Hi, I'm Steve Moriarty from moregems.com, and today we're going to do a little bit of gem testing. Supposedly garnets are magnetic, and I've never used it as an identification tool so we've got a little setup here. I've got my assistant with me, and we're going to try and see how the magnet does affect garnets, and I have a few other stones to see if it affects those also.
So this is our setup, just a string and a piece of dental wax. If you set this up, you want to make sure that what you set up is not magnetic. And although it seems to move a little bit, it really is not magnetic so whatever we test will be tested accurately.
So let's get started, and we'll take our first stone, which is a piece of tsavorite garnet, rough. Stick it on there. Let it slow down a little bit. And we'll see what the magnet does. And as you can see, it is somewhat magnetic. Not strongly magnetic, but definitely magnetic. So that's a tsavorite garnet.
And let's do a stone that is similar, which is a chrome tourmaline, you could confuse these, and see if it's magnetic. Which it doesn't seem to be magnetic. So you could separate chrome tourmaline and a tsavorite using magnetism. Interesting.
Here's a big rhodolite garnet. Definitely magnetic. Stronger magnetism. So a lot of garnets have iron in them, and I'm assuming that's what we're dealing with here. Next up is a spessartite garnet. Definitely magnetic. The pyrope-almandine and spessartites seem to be more magnetic than the tsavorite, which is a grossular garnet.
Next up is a color change garnet. Definitely strongly magnetic.
Another grossular, Merelani mint garnet. Interesting. So the tsavorite garnet was magnetic, and the Merelani mint garnet is not. Curious. Maybe I better do some more testing on this garnet. And we'll try another non-garnet, which... This is morganite, could be confused with Malaias. And not magnetic.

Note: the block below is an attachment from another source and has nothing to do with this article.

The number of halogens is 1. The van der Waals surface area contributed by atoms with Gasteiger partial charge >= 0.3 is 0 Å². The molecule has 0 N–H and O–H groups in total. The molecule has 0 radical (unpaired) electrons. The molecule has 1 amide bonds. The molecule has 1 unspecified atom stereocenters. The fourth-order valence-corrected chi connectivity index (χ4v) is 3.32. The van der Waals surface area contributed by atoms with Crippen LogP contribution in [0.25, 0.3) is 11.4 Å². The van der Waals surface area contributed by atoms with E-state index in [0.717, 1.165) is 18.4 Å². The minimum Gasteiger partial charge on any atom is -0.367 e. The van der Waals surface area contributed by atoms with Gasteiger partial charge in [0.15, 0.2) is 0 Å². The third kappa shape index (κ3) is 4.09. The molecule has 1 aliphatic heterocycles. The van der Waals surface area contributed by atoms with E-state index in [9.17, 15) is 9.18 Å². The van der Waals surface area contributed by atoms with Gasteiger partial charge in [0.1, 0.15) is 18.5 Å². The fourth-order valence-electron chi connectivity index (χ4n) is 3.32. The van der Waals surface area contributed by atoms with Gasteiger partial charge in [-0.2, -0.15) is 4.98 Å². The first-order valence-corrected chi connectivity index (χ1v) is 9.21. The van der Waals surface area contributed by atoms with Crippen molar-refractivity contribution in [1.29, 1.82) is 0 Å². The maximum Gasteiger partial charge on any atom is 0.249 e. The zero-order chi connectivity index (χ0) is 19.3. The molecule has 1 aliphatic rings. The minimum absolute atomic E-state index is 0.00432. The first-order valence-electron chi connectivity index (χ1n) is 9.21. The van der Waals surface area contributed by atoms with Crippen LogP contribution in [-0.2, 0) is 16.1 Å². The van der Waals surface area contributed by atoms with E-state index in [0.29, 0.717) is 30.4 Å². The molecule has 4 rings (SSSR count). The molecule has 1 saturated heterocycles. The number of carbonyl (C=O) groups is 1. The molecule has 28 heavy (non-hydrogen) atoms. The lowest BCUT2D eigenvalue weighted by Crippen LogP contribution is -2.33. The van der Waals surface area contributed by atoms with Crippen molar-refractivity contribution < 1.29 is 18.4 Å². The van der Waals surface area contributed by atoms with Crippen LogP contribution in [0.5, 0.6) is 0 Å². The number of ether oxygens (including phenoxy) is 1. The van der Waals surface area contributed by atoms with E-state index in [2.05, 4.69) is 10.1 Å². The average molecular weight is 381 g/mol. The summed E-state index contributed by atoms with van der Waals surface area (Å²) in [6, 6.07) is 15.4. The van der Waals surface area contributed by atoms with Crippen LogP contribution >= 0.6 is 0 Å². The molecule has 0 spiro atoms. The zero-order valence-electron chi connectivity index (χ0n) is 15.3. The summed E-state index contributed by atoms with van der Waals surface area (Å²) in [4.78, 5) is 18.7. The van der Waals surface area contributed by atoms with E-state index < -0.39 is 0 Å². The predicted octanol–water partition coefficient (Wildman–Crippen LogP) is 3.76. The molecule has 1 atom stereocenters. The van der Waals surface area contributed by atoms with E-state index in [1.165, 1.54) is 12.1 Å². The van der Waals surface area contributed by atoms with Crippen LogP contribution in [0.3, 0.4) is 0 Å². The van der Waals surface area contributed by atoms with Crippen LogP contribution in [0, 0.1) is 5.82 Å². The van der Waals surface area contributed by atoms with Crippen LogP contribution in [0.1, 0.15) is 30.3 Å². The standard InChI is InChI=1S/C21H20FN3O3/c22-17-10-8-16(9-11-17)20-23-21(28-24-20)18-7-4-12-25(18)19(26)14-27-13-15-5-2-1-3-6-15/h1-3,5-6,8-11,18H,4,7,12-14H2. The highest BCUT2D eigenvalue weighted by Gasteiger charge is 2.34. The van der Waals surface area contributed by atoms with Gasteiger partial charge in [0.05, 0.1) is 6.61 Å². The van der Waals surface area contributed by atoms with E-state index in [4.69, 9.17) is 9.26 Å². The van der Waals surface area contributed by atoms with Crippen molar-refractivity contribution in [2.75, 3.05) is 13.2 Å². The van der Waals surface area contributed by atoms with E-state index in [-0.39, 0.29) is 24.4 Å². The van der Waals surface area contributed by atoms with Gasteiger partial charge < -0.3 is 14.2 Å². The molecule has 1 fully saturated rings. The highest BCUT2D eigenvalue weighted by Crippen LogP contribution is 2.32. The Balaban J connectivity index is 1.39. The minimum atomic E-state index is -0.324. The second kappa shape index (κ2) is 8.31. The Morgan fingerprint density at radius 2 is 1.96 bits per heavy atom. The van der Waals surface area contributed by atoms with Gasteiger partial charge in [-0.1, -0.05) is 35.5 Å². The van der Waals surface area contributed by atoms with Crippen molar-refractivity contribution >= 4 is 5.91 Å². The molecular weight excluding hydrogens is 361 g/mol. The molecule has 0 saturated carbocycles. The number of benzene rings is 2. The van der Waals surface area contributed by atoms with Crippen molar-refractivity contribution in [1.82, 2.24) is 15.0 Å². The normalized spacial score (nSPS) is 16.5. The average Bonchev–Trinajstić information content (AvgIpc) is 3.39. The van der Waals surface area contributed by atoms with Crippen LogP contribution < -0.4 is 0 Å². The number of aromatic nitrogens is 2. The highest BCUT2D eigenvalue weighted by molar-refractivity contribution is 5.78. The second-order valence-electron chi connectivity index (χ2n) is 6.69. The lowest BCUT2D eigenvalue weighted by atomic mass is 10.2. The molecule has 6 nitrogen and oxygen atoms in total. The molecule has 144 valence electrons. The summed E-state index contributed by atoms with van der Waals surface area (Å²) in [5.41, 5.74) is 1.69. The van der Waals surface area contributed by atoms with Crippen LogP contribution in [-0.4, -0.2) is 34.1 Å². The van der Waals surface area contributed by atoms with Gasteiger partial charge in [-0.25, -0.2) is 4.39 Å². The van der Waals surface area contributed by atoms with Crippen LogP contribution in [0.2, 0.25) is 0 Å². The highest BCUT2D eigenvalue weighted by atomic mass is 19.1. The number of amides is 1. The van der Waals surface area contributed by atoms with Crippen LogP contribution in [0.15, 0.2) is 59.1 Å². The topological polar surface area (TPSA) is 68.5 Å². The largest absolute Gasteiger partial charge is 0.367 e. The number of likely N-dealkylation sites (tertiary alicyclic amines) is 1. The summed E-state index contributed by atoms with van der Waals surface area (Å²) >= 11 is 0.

Next up is an anthill garnet, pretty pure pyrope. And another magnetic. So I wonder whether the degree of magnetism, whether you could actually identify the species of garnet that it is. Did we do the spessartite? I'm not sure. And the spessartite garnet, highly magnetic.
Mahenge garnet. Again, magnetic. Hessonite garnet. Another grossular. Yeah, a very little bit magnetic. Let's see if I can get these demantoids, I only have small ones, see if we can get those on here and see if they'll test. And definitely magnetic, maybe the strongest of them all for such little stones. Highly magnetic.
One other thing I wanted to try was a mounted piece. So we have a umbalite, pyrope-almandine garnet. See if we can test it. And it does work, so you can test some jewelry, which always is more difficult to test. So this might be a good test for mounted garnets. And I have one other stone that could be confused with these little demantoids off here. And this is a pink sapphire. And not magnetic.
So this seems to be a useful test. Curious about this Merelani mint again, see if there's any magnetic to it, seeing as the hessonite was only slightly magnetic. Yeah, it's moving just a little bit. Just very slightly magnetic.
So it's an interesting gemological test that we can use. And as we can see, it can be used on mounted or loose. I'll have to do a little more testing on all gems and see what it works on and what it doesn't. You know, you have things like aquamarine, which have iron in them and I assume they may be magnetic. We'll have to a little further testing and see just what this will separate and whether there's any use to how magnetic they are. Could you go, yeah, it goes 90 degrees, so that's a spessartite garnet? So it's an interesting test, and I'm glad you sat here to watch it with us. And hopefully that'll help you gemologists out there with your gem identifications.
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Jeff Moriarty has been in the jewelry industry for almost 20 years. His family now only owns a retail jewelry store in Crown Point, Indiana, but he also travels the world with his father in search of rare gemstones.